1. To avoid recurrence, Action items should be identified with priority, owners, and due date and should be attempted to change management.

After resolving an incident, identifying action items is critical to prevent recurrence. Each action item should be prioritized based on impact and urgency, assigned an owner responsible for implementation, and set with a clear due date. These action items should be formally submitted to change management processes to ensure systematic implementation and tracking of improvements.

  1. Rejected Action items should be informed to the infrastructure owner and recorded in the Risk register.

Not all action items proposed may be feasible or appropriate for implementation due to various constraints. It’s important to communicate rejected action items to the infrastructure owner and document them in the Risk Register followed by a risk management process for the cloud environment. This ensures transparency in decision-making and maintains a comprehensive record of considered measures, aiding in future risk assessments and incident response planning.

What Should be the Trigger Points of Change?

The purpose of change in ITIL, specifically within the “Change Management” practice of ITIL, is to ensure that any modifications made to IT services and products are implemented effectively with minimal disruption.

Below can be trigger points of Change to achieve its objectives:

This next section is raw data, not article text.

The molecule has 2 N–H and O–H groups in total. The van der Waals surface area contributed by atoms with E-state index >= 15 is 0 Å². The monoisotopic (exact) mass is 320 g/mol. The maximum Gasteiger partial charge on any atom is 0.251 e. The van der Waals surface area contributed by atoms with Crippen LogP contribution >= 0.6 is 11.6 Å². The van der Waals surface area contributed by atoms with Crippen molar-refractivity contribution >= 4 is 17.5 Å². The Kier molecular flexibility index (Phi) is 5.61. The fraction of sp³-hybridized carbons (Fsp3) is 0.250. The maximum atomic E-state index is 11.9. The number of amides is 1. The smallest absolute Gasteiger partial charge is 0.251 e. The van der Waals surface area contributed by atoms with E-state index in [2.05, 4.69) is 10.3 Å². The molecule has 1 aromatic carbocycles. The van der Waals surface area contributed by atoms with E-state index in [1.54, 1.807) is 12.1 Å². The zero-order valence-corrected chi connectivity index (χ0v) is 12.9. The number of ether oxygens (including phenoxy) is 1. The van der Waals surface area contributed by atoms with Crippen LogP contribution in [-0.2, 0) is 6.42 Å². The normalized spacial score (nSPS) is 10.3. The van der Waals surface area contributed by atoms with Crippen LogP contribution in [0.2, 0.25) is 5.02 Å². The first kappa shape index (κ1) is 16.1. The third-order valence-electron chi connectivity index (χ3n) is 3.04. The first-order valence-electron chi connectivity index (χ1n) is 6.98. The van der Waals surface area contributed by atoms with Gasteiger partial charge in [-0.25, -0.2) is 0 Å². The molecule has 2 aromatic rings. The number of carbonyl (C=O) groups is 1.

1. Infrastructure Optimization: Whenever an organization tries to achieve infrastructure optimization for cost, security, reliability, etc. Change management comes into the picture.
  2. Problem management: Action Items identified in the Root Cause Analysis draft should follow the change management.

Ways to Have Effective Change Management

Effective change management can be achieved by drafting the change properly, executing it with a sequential approach, and recording its outcome. Below are the components that make Change management effective in achieving the final goal.

  1. Well-Organized Change Execution Form

A Change execution form plays a crucial role in achieving the end objective of change. Either a ticketing tool or Word file-based form must be designed having the below attributes:

  • Proposed Change execution window with date and time.
  • Change Trigger & Business Justification
  • Production Downtime